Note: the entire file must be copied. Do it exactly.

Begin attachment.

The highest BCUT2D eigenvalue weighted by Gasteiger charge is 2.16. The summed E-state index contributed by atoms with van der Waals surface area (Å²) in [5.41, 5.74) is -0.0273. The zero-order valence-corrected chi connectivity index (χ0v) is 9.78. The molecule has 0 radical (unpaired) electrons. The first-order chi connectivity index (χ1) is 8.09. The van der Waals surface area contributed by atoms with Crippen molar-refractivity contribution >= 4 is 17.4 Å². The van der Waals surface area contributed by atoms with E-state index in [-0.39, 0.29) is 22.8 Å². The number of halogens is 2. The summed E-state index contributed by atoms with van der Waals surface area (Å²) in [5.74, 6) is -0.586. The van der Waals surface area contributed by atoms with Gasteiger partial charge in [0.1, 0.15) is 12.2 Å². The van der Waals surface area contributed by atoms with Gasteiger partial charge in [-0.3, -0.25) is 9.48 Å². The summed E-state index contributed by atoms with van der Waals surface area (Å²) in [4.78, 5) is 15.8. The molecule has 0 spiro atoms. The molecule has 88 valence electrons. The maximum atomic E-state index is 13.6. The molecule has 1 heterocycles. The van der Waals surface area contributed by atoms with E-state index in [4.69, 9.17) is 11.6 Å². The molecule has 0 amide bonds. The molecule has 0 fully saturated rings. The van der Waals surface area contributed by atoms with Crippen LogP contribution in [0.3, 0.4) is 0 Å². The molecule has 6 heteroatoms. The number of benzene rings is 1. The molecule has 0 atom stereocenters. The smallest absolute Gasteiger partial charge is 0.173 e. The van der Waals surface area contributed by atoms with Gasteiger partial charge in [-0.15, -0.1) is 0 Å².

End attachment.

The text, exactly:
The highest BCUT2D eigenvalue weighted by Gasteiger charge is 2.16. The summed E-state index contributed by atoms with van der Waals surface area (Å²) in [5.41, 5.74) is -0.0273. The zero-order valence-corrected chi connectivity index (χ0v) is 9.78. The molecule has 0 radical (unpaired) electrons. The first-order chi connectivity index (χ1) is 8.09. The van der Waals surface area contributed by atoms with Crippen molar-refractivity contribution >= 4 is 17.4 Å². The van der Waals surface area contributed by atoms with E-state index in [-0.39, 0.29) is 22.8 Å². The number of halogens is 2. The summed E-state index contributed by atoms with van der Waals surface area (Å²) in [5.74, 6) is -0.586. The van der Waals surface area contributed by atoms with Gasteiger partial charge in [0.1, 0.15) is 12.2 Å². The van der Waals surface area contributed by atoms with Gasteiger partial charge in [-0.3, -0.25) is 9.48 Å². The summed E-state index contributed by atoms with van der Waals surface area (Å²) in [4.78, 5) is 15.8. The molecule has 0 spiro atoms. The molecule has 88 valence electrons. The maximum atomic E-state index is 13.6. The molecule has 1 heterocycles. The van der Waals surface area contributed by atoms with E-state index in [4.69, 9.17) is 11.6 Å². The molecule has 0 amide bonds. The molecule has 0 fully saturated rings. The van der Waals surface area contributed by atoms with Crippen LogP contribution in [0.3, 0.4) is 0 Å². The molecule has 6 heteroatoms. The number of benzene rings is 1. The molecule has 0 atom stereocenters. The smallest absolute Gasteiger partial charge is 0.173 e. The van der Waals surface area contributed by atoms with Gasteiger partial charge in [-0.15, -0.1) is 0 Å².